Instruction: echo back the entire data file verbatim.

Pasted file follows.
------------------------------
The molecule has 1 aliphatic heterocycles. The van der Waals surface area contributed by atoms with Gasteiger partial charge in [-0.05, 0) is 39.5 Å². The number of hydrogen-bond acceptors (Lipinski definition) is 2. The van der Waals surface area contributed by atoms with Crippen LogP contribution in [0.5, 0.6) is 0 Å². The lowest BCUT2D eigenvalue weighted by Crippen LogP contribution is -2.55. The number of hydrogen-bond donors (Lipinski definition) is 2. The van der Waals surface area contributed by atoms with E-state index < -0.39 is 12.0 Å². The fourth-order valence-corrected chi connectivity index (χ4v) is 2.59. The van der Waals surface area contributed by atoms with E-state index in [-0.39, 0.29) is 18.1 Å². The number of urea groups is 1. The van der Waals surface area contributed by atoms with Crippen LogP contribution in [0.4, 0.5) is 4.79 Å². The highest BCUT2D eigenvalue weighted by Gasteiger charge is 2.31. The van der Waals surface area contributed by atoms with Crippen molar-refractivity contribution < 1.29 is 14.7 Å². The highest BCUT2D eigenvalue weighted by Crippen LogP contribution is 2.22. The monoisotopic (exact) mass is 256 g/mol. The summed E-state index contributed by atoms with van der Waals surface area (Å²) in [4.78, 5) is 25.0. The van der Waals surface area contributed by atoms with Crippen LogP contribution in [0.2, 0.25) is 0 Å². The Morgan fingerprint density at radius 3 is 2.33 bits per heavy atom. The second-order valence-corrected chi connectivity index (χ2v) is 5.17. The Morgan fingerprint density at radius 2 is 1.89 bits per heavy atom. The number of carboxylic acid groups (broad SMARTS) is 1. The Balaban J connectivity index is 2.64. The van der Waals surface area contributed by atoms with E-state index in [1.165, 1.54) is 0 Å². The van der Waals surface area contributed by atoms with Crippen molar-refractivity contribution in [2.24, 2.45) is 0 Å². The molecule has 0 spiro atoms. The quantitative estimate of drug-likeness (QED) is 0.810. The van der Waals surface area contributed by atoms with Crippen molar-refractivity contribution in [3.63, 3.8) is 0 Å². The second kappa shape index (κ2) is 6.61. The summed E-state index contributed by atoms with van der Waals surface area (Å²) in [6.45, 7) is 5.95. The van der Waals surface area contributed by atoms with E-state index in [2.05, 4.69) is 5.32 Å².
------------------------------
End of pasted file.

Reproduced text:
The molecule has 1 aliphatic heterocycles. The van der Waals surface area contributed by atoms with Gasteiger partial charge in [-0.05, 0) is 39.5 Å². The number of hydrogen-bond acceptors (Lipinski definition) is 2. The van der Waals surface area contributed by atoms with Crippen LogP contribution in [0.5, 0.6) is 0 Å². The lowest BCUT2D eigenvalue weighted by Crippen LogP contribution is -2.55. The number of hydrogen-bond donors (Lipinski definition) is 2. The van der Waals surface area contributed by atoms with E-state index < -0.39 is 12.0 Å². The fourth-order valence-corrected chi connectivity index (χ4v) is 2.59. The van der Waals surface area contributed by atoms with E-state index in [-0.39, 0.29) is 18.1 Å². The number of urea groups is 1. The van der Waals surface area contributed by atoms with Crippen LogP contribution in [0.4, 0.5) is 4.79 Å². The highest BCUT2D eigenvalue weighted by Gasteiger charge is 2.31. The van der Waals surface area contributed by atoms with Crippen molar-refractivity contribution < 1.29 is 14.7 Å². The highest BCUT2D eigenvalue weighted by Crippen LogP contribution is 2.22. The monoisotopic (exact) mass is 256 g/mol. The summed E-state index contributed by atoms with van der Waals surface area (Å²) in [4.78, 5) is 25.0. The van der Waals surface area contributed by atoms with Crippen LogP contribution in [0.2, 0.25) is 0 Å². The Morgan fingerprint density at radius 3 is 2.33 bits per heavy atom. The second-order valence-corrected chi connectivity index (χ2v) is 5.17. The Morgan fingerprint density at radius 2 is 1.89 bits per heavy atom. The number of carboxylic acid groups (broad SMARTS) is 1. The Balaban J connectivity index is 2.64. The van der Waals surface area contributed by atoms with E-state index in [1.165, 1.54) is 0 Å². The van der Waals surface area contributed by atoms with Crippen molar-refractivity contribution in [2.24, 2.45) is 0 Å². The molecule has 0 spiro atoms. The quantitative estimate of drug-likeness (QED) is 0.810. The van der Waals surface area contributed by atoms with Crippen molar-refractivity contribution in [3.63, 3.8) is 0 Å². The second kappa shape index (κ2) is 6.61. The summed E-state index contributed by atoms with van der Waals surface area (Å²) in [6.45, 7) is 5.95. The van der Waals surface area contributed by atoms with E-state index in [2.05, 4.69) is 5.32 Å².